Who are the Gods? What are the Gods?

Meeting with and talking with people who think and feel differently, both online and in person, always makes me stop and consider my own perspectives.  Spiritual growth doesn’t just happen in the Other World or in your heart – it also happens in your mind, in dialog, in your relations with others.

I mentioned my friend Katrina the other day in my post about astrology.  It’s been awhile since I’ve had a long conversation with her, but she was always more of a soft polytheist.  She’s a very intelligent individual, and also open-minded and interested in having discussions.  She loves comparative mythology just as I do.  We always have some interesting exchanges.  Being more of a hard polytheist, Katrina helped me see different perspectives in a more positive light.  She is definitely one of my role models and I always think of her when the nature of Gods comes up.  And it often does in such a diverse world!

My feelings grow and evolve according to my experiences, studies, and moods.  For the most part, I have experienced the Gods as separate beings.  Before Druidism, I had a very strong relationship with the Egyptian Goddess Bast.  When our time together ended, she never became Brighid or any other Goddess. Some of my Wiccan friends, who have some Norse leanings, were doing a drawing down with Freya.  Not once during the ritual did I get the impression that Freya and Brighid were the same being.  In fact, experiences during that ritual lead some of us to believe that Brighid definitely did not want me to work with Freya.  I will also add as an aside that, despite Freya’s connection with cats, there was nothing in that experience that connected her in any other way to Bast.

I will not claim to be an expert on the matter.  I will not even claim to be an incredibly practiced spirit worker.  When I have been lucky enough to get into a productive trance state, and when I have been able to meet with my Gods, the question came up once or twice.  The Gods always laugh it away as a silly concern and ask me to focus on the here and now.  It’s become a bit of a mantra to me. When I ground and center, I focus on the here and now, even saying those words to myself as I breathe in and out.  In that moment there is only me, the altar, the nature around me, my ancestors, and my Gods.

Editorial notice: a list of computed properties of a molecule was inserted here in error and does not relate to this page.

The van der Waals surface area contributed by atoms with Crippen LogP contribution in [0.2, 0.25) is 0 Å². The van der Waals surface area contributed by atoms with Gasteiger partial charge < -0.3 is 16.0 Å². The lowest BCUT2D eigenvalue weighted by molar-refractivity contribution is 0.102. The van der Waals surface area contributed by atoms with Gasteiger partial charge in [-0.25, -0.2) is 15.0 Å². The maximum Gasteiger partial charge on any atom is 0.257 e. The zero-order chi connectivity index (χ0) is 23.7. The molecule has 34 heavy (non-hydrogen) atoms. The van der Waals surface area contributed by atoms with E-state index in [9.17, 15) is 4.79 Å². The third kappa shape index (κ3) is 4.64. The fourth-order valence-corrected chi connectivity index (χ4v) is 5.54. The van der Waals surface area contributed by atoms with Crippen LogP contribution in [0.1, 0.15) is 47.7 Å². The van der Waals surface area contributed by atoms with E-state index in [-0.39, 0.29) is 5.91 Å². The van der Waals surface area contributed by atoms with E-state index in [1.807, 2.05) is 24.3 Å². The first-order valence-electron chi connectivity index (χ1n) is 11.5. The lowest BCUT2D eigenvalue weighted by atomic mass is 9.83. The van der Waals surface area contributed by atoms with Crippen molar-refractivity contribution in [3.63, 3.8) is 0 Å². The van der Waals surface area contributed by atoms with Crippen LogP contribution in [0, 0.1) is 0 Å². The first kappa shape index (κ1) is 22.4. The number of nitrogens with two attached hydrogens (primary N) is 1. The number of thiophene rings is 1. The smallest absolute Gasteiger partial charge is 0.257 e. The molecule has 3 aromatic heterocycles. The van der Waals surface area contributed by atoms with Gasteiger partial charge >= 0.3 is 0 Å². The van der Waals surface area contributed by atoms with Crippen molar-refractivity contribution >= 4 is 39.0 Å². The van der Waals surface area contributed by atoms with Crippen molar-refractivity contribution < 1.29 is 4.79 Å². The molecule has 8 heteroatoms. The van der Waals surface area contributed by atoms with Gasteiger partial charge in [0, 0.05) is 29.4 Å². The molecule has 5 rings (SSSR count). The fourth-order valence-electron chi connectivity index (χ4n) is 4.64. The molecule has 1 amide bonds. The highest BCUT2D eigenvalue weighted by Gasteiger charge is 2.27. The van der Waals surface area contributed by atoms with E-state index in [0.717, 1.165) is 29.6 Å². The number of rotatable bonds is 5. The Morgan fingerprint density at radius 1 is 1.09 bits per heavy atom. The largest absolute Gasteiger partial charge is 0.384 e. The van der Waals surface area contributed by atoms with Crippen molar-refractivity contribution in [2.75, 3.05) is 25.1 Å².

And my Gods seem to be individual.  They are part of nature and connected by nature, yes.  Brighid is the fire.  An Dagda is the passion.  The Cailleah is the snow and wind.  Manannan is the sea.  But to me, that isn’t it.  Hestia, a Greek Goddess, is also fire.  Yet she isn’t Brighid.  They are of different lands, cultures, and lore.  To me, they are related through nature but distinct.  They can be described as an archetype but are more than that simplification.  Much as my sister and I are both archetypes of daughters, wives, sisters, women, and even artisans, we are still different people.  We are united by the same forces of nature that unite as all – a web of creation and destruction that, to me, is mindless.  It just is: creating, destroying, and uniting us in those simple truths.

To me, my Gods are intimately tied to a culture.  I don’t see this as a limitation of them. I always say I have an agnostic side to me, and that side argues that, yes, they could be more than that.  But they present themselves to me in that way, using that symbolism.  The symbolism of the Irish culture helps me better access them.  There is power already invested in those symbols and it works for me.  Perhaps Brighid really is the same as Hestia.  Perhaps I am only seeing one head on a hydra of fire.  Perhaps Brighid and Hestia really are the same as Bast and Lugh and Odin, and any other number of deities…    But I haven’t experienced them as that.  I continue to work with the Tuatha de Dannan using the symbolism of the culture associated with them – the culture of some of my ancestors.